September 27, 2016

5 Tips for Packing Fruit in Lunchboxes

My kids are fruit fanatics. They love having fruit in their lunch boxes and for snack time. Of course I am happy to oblige but I do run into snafus now and then. Sometimes the fruit they want is out of season. Other times I have to pack fruit creatively so it doesn’t bruise or wither. It isn’t always easy to keep fruit safely contained in a lunchbox! Here are five of my favorite tips for packing fruit for school this season. Please share yours!

Packing Fruit in Lunchboxes | The Naptime Chef

1) Mix it up! – There is nothing worse than finding uneaten fruit that has made the return trip to your kitchen. My daughter used to do this when she said I packed “too many” of the same berry. My solution – making a berry “salad” and using a few of each variety to mix it up. Since I often use frozen fruit for this I am never worried about buying too many or too few of one thing. I also like to add coconut chips, toasted oats, and even whole grain cereals. It is a nice way to eat fruit and keep it healthy.

Packing Fruit in Lunchboxes | The Naptime Chef

2) Contain it Well – The trickiest part about packing fruit, I think, is the container. Plastic bags are terrible for the environment. Plus, they get super slimey and are no fun to eat out of once they’ve contained fruit. I invest in a few snap lid containers and a slender ice pack for our fruits. Even a solid apple! Packing fruit in these means it won’t come into contact with anything else in the lunchbox. It is also easy to clean at home.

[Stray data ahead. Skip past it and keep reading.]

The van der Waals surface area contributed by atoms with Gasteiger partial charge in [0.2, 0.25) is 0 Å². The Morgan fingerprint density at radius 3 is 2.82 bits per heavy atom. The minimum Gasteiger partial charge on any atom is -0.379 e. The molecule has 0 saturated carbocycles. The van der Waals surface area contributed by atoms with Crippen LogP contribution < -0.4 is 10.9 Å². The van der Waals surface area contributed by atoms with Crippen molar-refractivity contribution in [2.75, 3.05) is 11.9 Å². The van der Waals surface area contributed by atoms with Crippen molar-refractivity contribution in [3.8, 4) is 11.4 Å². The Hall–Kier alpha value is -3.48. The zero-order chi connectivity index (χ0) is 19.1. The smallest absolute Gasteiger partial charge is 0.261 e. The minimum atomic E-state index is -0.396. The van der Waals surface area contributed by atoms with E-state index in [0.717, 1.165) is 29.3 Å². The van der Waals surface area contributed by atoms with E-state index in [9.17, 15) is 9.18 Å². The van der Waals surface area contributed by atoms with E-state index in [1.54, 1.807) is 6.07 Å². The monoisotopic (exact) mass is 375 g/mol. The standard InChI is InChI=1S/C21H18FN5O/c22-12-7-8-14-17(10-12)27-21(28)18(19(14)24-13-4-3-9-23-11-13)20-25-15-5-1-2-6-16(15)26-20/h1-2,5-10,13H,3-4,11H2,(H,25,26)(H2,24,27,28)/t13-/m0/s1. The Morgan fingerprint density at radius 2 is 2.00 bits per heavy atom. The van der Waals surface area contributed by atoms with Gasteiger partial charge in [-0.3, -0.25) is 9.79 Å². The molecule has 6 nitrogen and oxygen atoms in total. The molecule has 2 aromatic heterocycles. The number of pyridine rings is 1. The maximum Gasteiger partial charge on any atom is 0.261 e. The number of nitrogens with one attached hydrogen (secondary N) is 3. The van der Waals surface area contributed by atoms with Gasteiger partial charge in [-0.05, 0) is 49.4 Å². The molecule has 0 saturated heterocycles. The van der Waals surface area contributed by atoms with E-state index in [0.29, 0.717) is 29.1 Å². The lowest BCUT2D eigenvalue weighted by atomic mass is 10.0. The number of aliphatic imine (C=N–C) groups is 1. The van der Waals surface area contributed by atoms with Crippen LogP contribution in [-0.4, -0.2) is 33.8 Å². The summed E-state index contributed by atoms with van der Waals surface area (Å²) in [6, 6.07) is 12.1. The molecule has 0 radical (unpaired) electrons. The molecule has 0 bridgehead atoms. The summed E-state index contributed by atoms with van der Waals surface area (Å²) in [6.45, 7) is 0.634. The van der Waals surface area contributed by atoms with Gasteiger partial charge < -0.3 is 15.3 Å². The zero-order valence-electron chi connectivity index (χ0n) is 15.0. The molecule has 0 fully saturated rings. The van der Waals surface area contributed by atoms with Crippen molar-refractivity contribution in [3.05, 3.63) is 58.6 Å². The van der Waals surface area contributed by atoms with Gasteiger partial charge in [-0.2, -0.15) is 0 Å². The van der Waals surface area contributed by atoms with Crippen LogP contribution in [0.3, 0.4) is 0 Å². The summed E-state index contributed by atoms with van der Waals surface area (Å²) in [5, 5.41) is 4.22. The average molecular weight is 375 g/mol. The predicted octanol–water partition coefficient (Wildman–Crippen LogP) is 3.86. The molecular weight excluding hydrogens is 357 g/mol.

Yogurt & Fruit Sundaes | The Naptime Chef

3) Use Frozen Fruit – When fruit is out of season turn to the frozen variety and everyone wins. For example, we love Cascadian Farm organic frozen strawberries and peach slices. They taste like they were just freshly picked on the farm and are far better than anything I can scrounge up in the store mid-winter. Since frozen fruit can get soggy when it is thawed I usually pack it in a yogurt sundae or on a bed of granola to absorb the moisture. It tastes amazing this way!

Packing Fruit in Lunchboxes | The Naptime Chef

4) Skewer It – A friend of mine once made fruit “wands” for a birthday party and my daughter was enchanted. She couldn’t get over the neat pattern of fruit and begged me to make them. Now we make them all the time and I even get her in on the assembly. A simple skewer can give a whole new life to fruit chunks in the eyes of children. If you are worried about the sharp tip simply snip it off before sending to school.

Packing Fruit in Lunchboxes | The Naptime Chef

5) Make a Smoothie – When in doubt about whether a fruit, or group of fruits, is going to survive bouncing around in a lunchbag make a smooth. A quick whiz in the blender and you are all set. Fruit smoothies are super tasty and are much more resilient than solid fruit, especially if you have a stainless steel thermos!

(Disclosure: This post is sponsored by Cascadian Farm as part of our ongoing partnership. The photographs and opinions are wholly my own. Thank you for supporting the sponsors that support The Naptime Chef.)

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